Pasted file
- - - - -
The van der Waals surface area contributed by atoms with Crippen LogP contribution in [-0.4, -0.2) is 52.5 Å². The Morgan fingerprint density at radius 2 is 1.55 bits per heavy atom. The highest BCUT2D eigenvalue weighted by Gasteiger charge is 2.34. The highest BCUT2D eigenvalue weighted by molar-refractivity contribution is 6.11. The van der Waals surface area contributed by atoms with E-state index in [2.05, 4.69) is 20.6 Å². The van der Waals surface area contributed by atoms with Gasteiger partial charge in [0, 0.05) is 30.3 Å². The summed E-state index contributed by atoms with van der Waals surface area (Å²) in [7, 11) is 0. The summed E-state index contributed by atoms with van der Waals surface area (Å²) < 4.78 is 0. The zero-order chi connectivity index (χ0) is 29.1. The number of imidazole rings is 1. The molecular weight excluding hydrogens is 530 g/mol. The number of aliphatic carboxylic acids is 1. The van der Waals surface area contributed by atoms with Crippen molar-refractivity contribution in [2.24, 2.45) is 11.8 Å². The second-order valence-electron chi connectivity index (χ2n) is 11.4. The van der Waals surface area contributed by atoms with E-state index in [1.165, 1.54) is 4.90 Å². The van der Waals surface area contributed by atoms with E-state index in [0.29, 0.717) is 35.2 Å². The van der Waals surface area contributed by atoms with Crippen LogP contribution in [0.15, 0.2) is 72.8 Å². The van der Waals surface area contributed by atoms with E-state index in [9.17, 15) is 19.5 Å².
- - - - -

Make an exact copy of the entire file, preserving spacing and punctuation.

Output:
The van der Waals surface area contributed by atoms with Crippen LogP contribution in [-0.4, -0.2) is 52.5 Å². The Morgan fingerprint density at radius 2 is 1.55 bits per heavy atom. The highest BCUT2D eigenvalue weighted by Gasteiger charge is 2.34. The highest BCUT2D eigenvalue weighted by molar-refractivity contribution is 6.11. The van der Waals surface area contributed by atoms with E-state index in [2.05, 4.69) is 20.6 Å². The van der Waals surface area contributed by atoms with Gasteiger partial charge in [0, 0.05) is 30.3 Å². The summed E-state index contributed by atoms with van der Waals surface area (Å²) in [7, 11) is 0. The summed E-state index contributed by atoms with van der Waals surface area (Å²) < 4.78 is 0. The zero-order chi connectivity index (χ0) is 29.1. The number of imidazole rings is 1. The molecular weight excluding hydrogens is 530 g/mol. The number of aliphatic carboxylic acids is 1. The van der Waals surface area contributed by atoms with Crippen molar-refractivity contribution in [2.24, 2.45) is 11.8 Å². The second-order valence-electron chi connectivity index (χ2n) is 11.4. The van der Waals surface area contributed by atoms with E-state index in [1.165, 1.54) is 4.90 Å². The van der Waals surface area contributed by atoms with E-state index in [0.29, 0.717) is 35.2 Å². The van der Waals surface area contributed by atoms with Crippen LogP contribution in [0.15, 0.2) is 72.8 Å². The van der Waals surface area contributed by atoms with E-state index in [9.17, 15) is 19.5 Å².